BENEATH THE UNSIGHTLY SURFACE, DYNAMIC CHANGE

BENEATH THE UNSIGHTLY SURFACE, DYNAMIC CHANGE

The euro slipped further below one-to-one parity with the dollar to an all-time low Monday, but the smart money is still betting the infant currency will rally.

With the United States growing its economy for a record-breaking 108 months in a row, the 14-month-old, 11-nation eurozone hardly merits a glance from international investors.It's the strength of America's dot.com new economy that is largely responsible for the euro's weakness. The dollar is being forced higher by the huge inflows of funds into U.S. Internet stocks. The eurozone simply can't compete, and its currency is paying the price.

The eurozone has also shot itself in the foot. Investors have been scared off by the financing scandal enveloping former Chancellor Helmut Kohl's Christian Democrats and by the European Union's diplomatic brawl with Austria over the inclusion of the far right Freedom Party in the new coalition government.

On the surface, there couldn't be a bigger contrast between America's dynamic Internet-based economy and a Europe snarled in political issues dragged over from the 20th century.

Just below the surface, however, things are very different. Europe is undergoing dynamic economic change that will enable it to narrow the gap with the United States, and more rapidly than most forecasters realize.

The pace of change varies from country to country and between industrial sectors. But it's the euro's arrival that has been powering it.

Even as the euro fell by more than 15 percent against the dollar during its launch year 1999, the new single currency helped create a vast single capital pool. Freed from currency risks, European companies doubled the value of mergers and acquisitions to $1.2 trillion, just 30 percent short of the record-breaking $1.7 trillion of deals in the United States. And this year, Europe is likely to lead the world's M&A market.

The clearest sign of the emergence of a new Europe came with Vodafone's successful $190 billion takeover of Mannesmann, which shattered the myth of a German fortress at the heart of the eurozone.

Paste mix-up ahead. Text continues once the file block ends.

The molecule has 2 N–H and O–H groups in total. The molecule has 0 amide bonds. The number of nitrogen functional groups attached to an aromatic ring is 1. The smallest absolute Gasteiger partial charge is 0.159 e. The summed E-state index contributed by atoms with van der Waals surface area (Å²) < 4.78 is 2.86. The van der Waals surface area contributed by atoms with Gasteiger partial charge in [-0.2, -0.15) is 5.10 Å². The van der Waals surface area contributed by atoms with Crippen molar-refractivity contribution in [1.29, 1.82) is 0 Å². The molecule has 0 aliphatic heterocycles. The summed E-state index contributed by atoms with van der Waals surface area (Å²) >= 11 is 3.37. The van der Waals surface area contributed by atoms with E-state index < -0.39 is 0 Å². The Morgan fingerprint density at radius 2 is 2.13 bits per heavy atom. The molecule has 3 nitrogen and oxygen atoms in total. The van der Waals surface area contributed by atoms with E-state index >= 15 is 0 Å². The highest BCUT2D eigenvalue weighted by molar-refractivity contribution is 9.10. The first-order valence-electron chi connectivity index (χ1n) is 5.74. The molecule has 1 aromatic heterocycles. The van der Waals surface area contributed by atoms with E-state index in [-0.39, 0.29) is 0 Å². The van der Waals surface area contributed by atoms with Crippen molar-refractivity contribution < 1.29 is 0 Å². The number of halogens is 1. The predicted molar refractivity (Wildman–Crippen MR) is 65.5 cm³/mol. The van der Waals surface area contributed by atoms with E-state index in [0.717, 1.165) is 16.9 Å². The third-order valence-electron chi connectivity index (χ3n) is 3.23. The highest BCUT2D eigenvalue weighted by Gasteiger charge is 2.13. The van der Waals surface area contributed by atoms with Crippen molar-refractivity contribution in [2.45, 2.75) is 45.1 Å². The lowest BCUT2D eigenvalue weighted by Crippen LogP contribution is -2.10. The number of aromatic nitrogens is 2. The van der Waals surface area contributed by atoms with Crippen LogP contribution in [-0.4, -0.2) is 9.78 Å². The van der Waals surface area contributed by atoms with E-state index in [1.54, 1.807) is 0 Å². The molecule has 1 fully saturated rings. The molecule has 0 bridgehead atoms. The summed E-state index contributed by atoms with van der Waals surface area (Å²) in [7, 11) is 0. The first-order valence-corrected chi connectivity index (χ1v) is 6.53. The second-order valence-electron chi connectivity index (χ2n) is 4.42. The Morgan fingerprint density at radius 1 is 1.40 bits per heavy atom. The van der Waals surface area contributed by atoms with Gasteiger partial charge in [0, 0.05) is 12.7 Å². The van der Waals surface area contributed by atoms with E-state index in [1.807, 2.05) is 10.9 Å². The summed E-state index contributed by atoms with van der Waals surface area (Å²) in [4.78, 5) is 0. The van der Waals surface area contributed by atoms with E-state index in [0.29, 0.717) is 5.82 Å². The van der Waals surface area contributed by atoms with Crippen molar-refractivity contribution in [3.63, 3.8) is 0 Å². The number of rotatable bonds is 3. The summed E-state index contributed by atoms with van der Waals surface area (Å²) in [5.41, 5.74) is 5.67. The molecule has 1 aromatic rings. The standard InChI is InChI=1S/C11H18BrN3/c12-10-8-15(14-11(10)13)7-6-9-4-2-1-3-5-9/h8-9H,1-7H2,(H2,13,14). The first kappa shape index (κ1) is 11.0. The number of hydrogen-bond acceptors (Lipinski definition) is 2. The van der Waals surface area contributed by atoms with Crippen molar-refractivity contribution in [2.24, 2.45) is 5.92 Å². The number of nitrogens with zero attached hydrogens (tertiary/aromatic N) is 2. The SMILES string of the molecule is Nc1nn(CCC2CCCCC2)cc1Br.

To be sure, the first successful hostile takeover bid in German history does not mean the country is about to embark on 1980s U.S.-style merger wars. Indeed, worker shareholders in Siemens, the engineering and electronics conglomerate, are working on a plan to thwart a foreign predator.

But it may be too late. The German government's decision to scrap taxes on profits from asset sales has freed banks and insurance companies to sell their substantial cross shareholdings in the country's corporate giants (Deutsche Bank's industrial portfolio is worth over $50 billion). This has stoked speculation about foreign bids for a wide swathe of companies including chemicals firms BASF and Henkel, the supermarket chains Karstadt Quelle and Metro, carmaker BMW, industrial group MAN and even Dresdner Bank.

These developments underscored the erosion of political influence in the corporate sector, a process that got under way several years ago when governments surrendered national sovereignity to single-market regulations and handed over domestic antitrust powers to the European Commission.

Monetary union, meanwhile, has robbed governments of their freedom to set interest rates and manipulate the value of national currencies to gain competitive advantage.

But national capitals can still make a contribution to the continent's economic transformation by removing the supply-side constraints that hobble its ability to compete globally.

And there are signs that the countries that matter most, Germany and France, are ready to reform their rigid labor markets and costly welfare systems and untangle bureaucratic red tape. The smaller nations will have no choice but to fall in line.

These positive corporate and political developments are attracting the attention of international investors, which have been moving strongly into European stocks in recent weeks.

Interest will grow when investors realize that the picture of a Europe lagging forlornly behind the United States in the Internet race isn't completely accurate. A recent Organization for Economic Cooperation and Development survey showed Europe trailing only slightly behind in the so-called knowledge industries underpinning the new economy.

And Europe is catching up fast. The European Information Technology Observatory Task Force expects Europe's share of the world's Internet users to rise from 27.9 percent in 1997 to 31.8 percent in 2001 while the U.S. share will decline from 52.8 percent to 37.9 percent.

What's more, Europe could overtake the United States within five years as the mobile telephone, in the use of which it leads the world, replaces the personal computer as the key way to access the Internet.

Europe has rushed to exploit this potential with American-style zeal. The value of European technology mergers and acquisitions last year, $455 billion, was greater than the combined total for the rest of the decade; seven of the top 10 deals involved wireless telephony.

Like the United States, Europe is creating a new economy. Unlike it, Europe could be slowed by rigid labor markets and regulations more suited to the old economy.

It's up to Europe's politicians to stare down the old vested interests and give the new industries free rein.

Thankfully, they appear to be getting the message.